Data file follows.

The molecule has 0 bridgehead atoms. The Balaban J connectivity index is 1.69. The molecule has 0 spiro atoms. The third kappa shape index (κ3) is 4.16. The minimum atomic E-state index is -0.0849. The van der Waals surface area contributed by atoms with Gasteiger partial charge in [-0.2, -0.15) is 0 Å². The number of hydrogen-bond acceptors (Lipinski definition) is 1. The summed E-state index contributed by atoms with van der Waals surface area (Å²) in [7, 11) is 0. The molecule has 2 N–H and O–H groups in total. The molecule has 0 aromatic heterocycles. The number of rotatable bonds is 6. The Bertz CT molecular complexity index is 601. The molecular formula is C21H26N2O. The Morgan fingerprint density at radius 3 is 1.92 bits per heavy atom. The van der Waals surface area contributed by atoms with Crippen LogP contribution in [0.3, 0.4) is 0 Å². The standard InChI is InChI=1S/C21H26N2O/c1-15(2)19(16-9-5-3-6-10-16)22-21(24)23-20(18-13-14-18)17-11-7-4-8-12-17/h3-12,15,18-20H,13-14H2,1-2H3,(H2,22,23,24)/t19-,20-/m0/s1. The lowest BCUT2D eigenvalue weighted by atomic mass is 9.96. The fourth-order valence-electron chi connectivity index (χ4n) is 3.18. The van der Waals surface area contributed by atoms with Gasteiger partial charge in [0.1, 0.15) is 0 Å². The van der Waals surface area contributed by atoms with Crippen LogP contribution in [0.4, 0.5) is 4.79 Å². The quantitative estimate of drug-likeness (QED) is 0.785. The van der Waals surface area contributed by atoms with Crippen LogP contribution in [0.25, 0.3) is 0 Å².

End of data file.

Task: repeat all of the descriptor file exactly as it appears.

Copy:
The molecule has 0 bridgehead atoms. The Balaban J connectivity index is 1.69. The molecule has 0 spiro atoms. The third kappa shape index (κ3) is 4.16. The minimum atomic E-state index is -0.0849. The van der Waals surface area contributed by atoms with Gasteiger partial charge in [-0.2, -0.15) is 0 Å². The number of hydrogen-bond acceptors (Lipinski definition) is 1. The summed E-state index contributed by atoms with van der Waals surface area (Å²) in [7, 11) is 0. The molecule has 2 N–H and O–H groups in total. The molecule has 0 aromatic heterocycles. The number of rotatable bonds is 6. The Bertz CT molecular complexity index is 601. The molecular formula is C21H26N2O. The Morgan fingerprint density at radius 3 is 1.92 bits per heavy atom. The van der Waals surface area contributed by atoms with Crippen LogP contribution in [0.3, 0.4) is 0 Å². The standard InChI is InChI=1S/C21H26N2O/c1-15(2)19(16-9-5-3-6-10-16)22-21(24)23-20(18-13-14-18)17-11-7-4-8-12-17/h3-12,15,18-20H,13-14H2,1-2H3,(H2,22,23,24)/t19-,20-/m0/s1. The lowest BCUT2D eigenvalue weighted by atomic mass is 9.96. The fourth-order valence-electron chi connectivity index (χ4n) is 3.18. The van der Waals surface area contributed by atoms with Gasteiger partial charge in [0.1, 0.15) is 0 Å². The van der Waals surface area contributed by atoms with Crippen LogP contribution in [0.4, 0.5) is 4.79 Å². The quantitative estimate of drug-likeness (QED) is 0.785. The van der Waals surface area contributed by atoms with Crippen LogP contribution in [0.25, 0.3) is 0 Å².